The Perth-based company, which mainly provides marine services to the offshore sector, set up the program following a business decision to focus more efforts on creating Indigenous employment.
“One of the things in our company is that we have a very large geographical footprint and the ability to provide employment opportunities, and training and development for Indigenous people through that,” Waller explained.
“We are making sure this is a long term, not a short term, venture. In the past, there has been money dropped into Indigenous programs, which have been run once and then left with no jobs (for the participants) at the end of the day.
“Our people are being trained to take jobs in the workplace alongside everybody else – they don’t take Indigenous positions, they take real company positions.”
MMA undertakes its training in the Western Australian centers of Geraldton and Karratha, two areas already well established for broader Indigenous employment initiatives.
The program has taken participants of both genders, aged between 18 and 52, and trained them in either the company’s onshore or offshore disciplines, depending on which they prefer.
In 2014, the program led to employment opportunities for each participant, whether it was on a company vessel or at supply bases in the state’s north-west.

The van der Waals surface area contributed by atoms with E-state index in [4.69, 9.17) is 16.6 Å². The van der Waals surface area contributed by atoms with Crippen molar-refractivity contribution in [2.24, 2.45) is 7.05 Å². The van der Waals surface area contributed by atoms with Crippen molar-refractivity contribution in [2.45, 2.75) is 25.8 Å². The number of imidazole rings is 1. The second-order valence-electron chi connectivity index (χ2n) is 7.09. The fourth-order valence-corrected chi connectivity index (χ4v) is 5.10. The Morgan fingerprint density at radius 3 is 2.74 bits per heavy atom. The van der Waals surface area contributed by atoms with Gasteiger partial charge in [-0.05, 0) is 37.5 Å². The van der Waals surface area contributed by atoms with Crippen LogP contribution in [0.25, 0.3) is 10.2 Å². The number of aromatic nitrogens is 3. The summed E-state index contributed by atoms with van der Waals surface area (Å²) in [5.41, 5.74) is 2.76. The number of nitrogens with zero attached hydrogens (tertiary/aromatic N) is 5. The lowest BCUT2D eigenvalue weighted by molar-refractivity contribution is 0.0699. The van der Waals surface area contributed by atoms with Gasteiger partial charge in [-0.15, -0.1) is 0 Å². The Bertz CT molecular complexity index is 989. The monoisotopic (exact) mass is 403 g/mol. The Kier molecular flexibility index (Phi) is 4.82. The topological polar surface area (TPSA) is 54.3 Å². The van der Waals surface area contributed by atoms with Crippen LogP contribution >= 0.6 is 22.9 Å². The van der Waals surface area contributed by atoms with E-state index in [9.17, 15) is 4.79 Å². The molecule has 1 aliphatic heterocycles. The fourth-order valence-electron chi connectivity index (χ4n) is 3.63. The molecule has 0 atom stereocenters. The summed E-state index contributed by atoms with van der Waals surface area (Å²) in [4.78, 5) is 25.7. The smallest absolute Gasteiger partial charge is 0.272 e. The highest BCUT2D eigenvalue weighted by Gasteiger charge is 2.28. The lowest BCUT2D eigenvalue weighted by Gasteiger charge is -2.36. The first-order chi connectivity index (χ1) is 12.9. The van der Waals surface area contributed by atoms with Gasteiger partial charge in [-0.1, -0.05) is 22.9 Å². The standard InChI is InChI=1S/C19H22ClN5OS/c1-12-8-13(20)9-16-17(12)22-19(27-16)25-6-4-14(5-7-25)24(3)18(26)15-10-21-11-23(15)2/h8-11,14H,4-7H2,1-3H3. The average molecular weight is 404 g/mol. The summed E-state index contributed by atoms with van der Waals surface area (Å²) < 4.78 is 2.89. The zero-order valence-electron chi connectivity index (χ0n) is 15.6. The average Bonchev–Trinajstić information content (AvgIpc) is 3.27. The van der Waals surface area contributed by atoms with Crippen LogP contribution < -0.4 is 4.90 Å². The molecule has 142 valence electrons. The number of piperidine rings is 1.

“A key factor for any business that does Indigenous training or employment is to realistically have jobs, not to just make up the numbers,” Waller said.
“Some organizations will have programs for all the right social reasons but at the end of the day are partially funded by government or other sources. That’s great, but long-term opportunities for the participants are key to this.”
As AEMEE chairman, Flucker has observed that Indigenous employment programs in oil and gas are not as effective as initiatives in Australia’s mining sector, now regarded as the country’s leading employer of Indigenous people.
He believes oil and gas is yet to mature, like mining has, due to a lack of understanding about Indigenous communities and the capabilities of their companies.
“I think gas companies can learn a lot from what mining has done,” Flucker said. “The biggest difference I am seeing is that oil and gas doesn’t have the same strong policies, procedures and agreements in place that really work – mining has developed strong agreements that have proven to work.”
Flucker added RBY had won oil and gas contracts through open, competitive tender processes, whereas in mining he had found success through contracts targeting Indigenous companies.
“The mining industry provides opportunities for Indigenous communities to participate through contracts that are specifically targeted for Indigenous suppliers – that is essentially how we won our first contract in the mines and from this opportunity my business was able to bid on the open market for contracts,” Flucker explained.
“That is the sort of thing that needs to happen more in the oil and gas industry, to start thinking about how they can develop a specific strategy for Indigenous people.”